We encounter the same tempo issue with the next track, Domenico Scarlatti’s Sonata in D minor K 32. True, the score is not overly helpful, in that, apart from the subtitle, Aria, there’s no further indication as such, and there are almost as many variations in tempo out there, as there are versions themselves. Most readings take their cue from the slow operatic Aria, which provides the performer with sufficient time for clear articulation of the abundant ornamentation and melodic decoration. As you might suspect, Buniatishvili’s tempo is not just slow, but feels extremely so, and if you are already familiar with the piece, it’s like listening in slow-motion. Hover, as far as the next track goes – Liszt’s evergreen Consolation in D flat – I randomly listened to Lang Lang’s interpretation (4:19), and didn’t find that Buniatishvili (5:13) added much, if anything more. After all, Liszt had merely stipulated Lento placido – ‘slow and in a placid manner’.

If you’re after a bit of controversy, then you need look no further than the penultimate track – John Cage’s 4’33”, a three-movement work composed in 1952, for any instrument or combination of instruments, where the score instructs performers not to play their instruments during the entire duration of the piece. This isn’t the time or place for any philosophical debate, as to whether this constitutes music, or not, and there are some thought-provoking online discussions, where each opposing camp sets out its respective stall. On Buniatishvili’s CD, Track 14 remains ominously silent, and ironically has the distinction of being the only one track where she gets the playing time exactly right.

In a nutshell, the idea is that the ‘music’ – if you care to define it as such – consists solely of the ambient sounds you will hear around you while the 4’33” silently play out. This is all well and good, but I think that, if you are actually going to ‘record’ this on a CD, then I think, that the listener is at least entitled to an authentic ‘performance’. 4’33” is in three separate movements, and there are clear markings in the score when each one finishes, and when the page needs to be turned for the next. It’s certainly worth taking a quick look at a YouTube video of the BBC Symphony Orchestra performing the work live at London’s Barbican Centre in 2004, and which just happens to be followed by a short lecture from Professor Julian Todd, where he makes a valid philosophical argument against considering 4’33” as music per se. Ms Buniatishvili might at least have been positioned at the piano, where at least we might have heard her open and close the piano fallboard at the start and finish respectively, and make a little noise as she turned the page between movements.

It’s back to Bach for the CD’s final track – the Adagio from the composer’s Keyboard Concerto in D minor, and which he based on Marcello’s Oboe Concerto in the same key. Stylistically speaking, it is cast very much in the same mould as the two other slow Bach pieces on the CD, and where, on this particular occasion, her cantabile tone, legato touch, need for the music to breathe, do go a long way towards emulating the plaintive sound of Marcello’s original oboe.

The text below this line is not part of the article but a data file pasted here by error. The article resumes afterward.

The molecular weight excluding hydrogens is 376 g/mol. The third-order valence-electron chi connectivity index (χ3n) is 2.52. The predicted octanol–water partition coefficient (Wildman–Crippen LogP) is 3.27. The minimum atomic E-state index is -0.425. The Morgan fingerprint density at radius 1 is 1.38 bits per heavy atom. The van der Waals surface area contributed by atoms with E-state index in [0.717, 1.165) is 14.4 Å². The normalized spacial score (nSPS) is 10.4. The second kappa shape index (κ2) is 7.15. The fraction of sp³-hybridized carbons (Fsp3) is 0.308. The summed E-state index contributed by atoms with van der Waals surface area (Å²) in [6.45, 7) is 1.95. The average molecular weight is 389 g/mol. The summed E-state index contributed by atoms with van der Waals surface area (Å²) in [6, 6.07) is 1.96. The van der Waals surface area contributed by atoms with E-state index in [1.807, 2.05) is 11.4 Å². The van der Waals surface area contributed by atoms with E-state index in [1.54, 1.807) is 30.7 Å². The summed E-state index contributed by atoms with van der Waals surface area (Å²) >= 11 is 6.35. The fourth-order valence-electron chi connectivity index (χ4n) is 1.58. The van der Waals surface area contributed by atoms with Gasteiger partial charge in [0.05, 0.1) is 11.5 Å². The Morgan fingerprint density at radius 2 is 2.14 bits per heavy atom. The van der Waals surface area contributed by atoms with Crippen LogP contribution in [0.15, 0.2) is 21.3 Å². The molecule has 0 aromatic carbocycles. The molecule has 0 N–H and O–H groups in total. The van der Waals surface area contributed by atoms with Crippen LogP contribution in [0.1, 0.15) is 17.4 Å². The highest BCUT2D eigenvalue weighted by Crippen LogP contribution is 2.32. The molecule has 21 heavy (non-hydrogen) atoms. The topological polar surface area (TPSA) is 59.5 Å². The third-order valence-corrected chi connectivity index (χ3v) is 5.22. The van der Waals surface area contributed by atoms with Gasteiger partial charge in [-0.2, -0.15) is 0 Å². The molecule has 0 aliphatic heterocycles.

How much you ultimately enjoy Labyrinth depends, I feel, on your own musical experience. On the one hand, if you were coming to this disc, which Sony describe as being a ‘concept’ CD, having never really heard any of the repertoire before, you would, I’m sure, like many of her no-doubt large fan-base, want to rush out and get hold of a copy. On the other hand, if the vast majority of the ‘classical’ pieces were already familiar, then I doubt you’d feel inclined merely to replace what you already have, just with slower versions.

Personally I did very much enjoy La Javanaise, as well as Villa Lobos’s Valsa da dor, and, in fact, each track undeniably confirmed that Buniatishvili was always going to be far more than a mere purveyor of easy-listening repertoire, which, of course, we all know to be very much the case from her live performances and discography to date.

If, though, you are happy, simply following her narratives, and are prepared to allow Ms Buniatishvili to guide you through her philosophical maze, without undue concern for the music’s niceties, then I’m sure you could find Labyrinth both entertaining, as well as modestly fulfilling – presumably, what a ‘concept’ CD is really all about.
Philip R Buttall

Ennio MORRICONE (1928-2020)
Deborah’s Theme [5:22]
Erik SATIE (1866-1925)
Gymnopédie No 1 [3:31]
Frédéric CHOPIN (1810-1849)
Prélude in E minor op. 28/4 [2:48]
György LIGETI (1923-2006)
Arc-en-ciel [4:07]
Johann Sebastian BACH (1685-1750)
Badinerie from Orchestral Suite No 2 in B minor, arranged for piano four hands [1:20]*
Air on the G String from Orchestral Suite No 3 in D
Sergei RACHMANINOFF (1873-1943)
Vocalise op. 34/14 [6:18]
Sergei GAINSBOURG (1928-1991)
La Javanaise [3:23]
Heitor VILLA-LOBOS (1887-1959]
Valsa da dor [5:21]
François COUPERIN (1668-1733)
Les Barricades mystérieuses [2:24]
Antonio VIVALDI (1678-1741) / Johann Sebastian BACH (1685-1750)
Sicilienne (Largo from Bach’s Organ Concerto in D minor, based on Vivaldi’s Concerto in D minor) [2:53]
Johannes BRAHMS (1833-1897)
Intermezzo in A major op. 118/2 [7.35]
Arvo PÄRT (b. 1935)
Pari intervallo for piano four hands* [7:50]
Philip GLASS (b. 1937)
I’m Going to Make a Cake, from the film The Hours [3:05]
Domenico SCARLATTI (1685-1757)
Sonata in D minor, K 32 [4:43]
Franz LISZT (1811-1886)
Consolation (Pensée poétique) in D flat major [5:13]
John CAGE (1912-1992)
4’33” [4:33]
Alessandro MARCELLO (1673-1747) / Johann Sebastian BACH (1685-1750)
Adagio from Bach’s Keyboard Concerto in D minor, based on Marcello’s Oboe Concerto in D minor [3:51]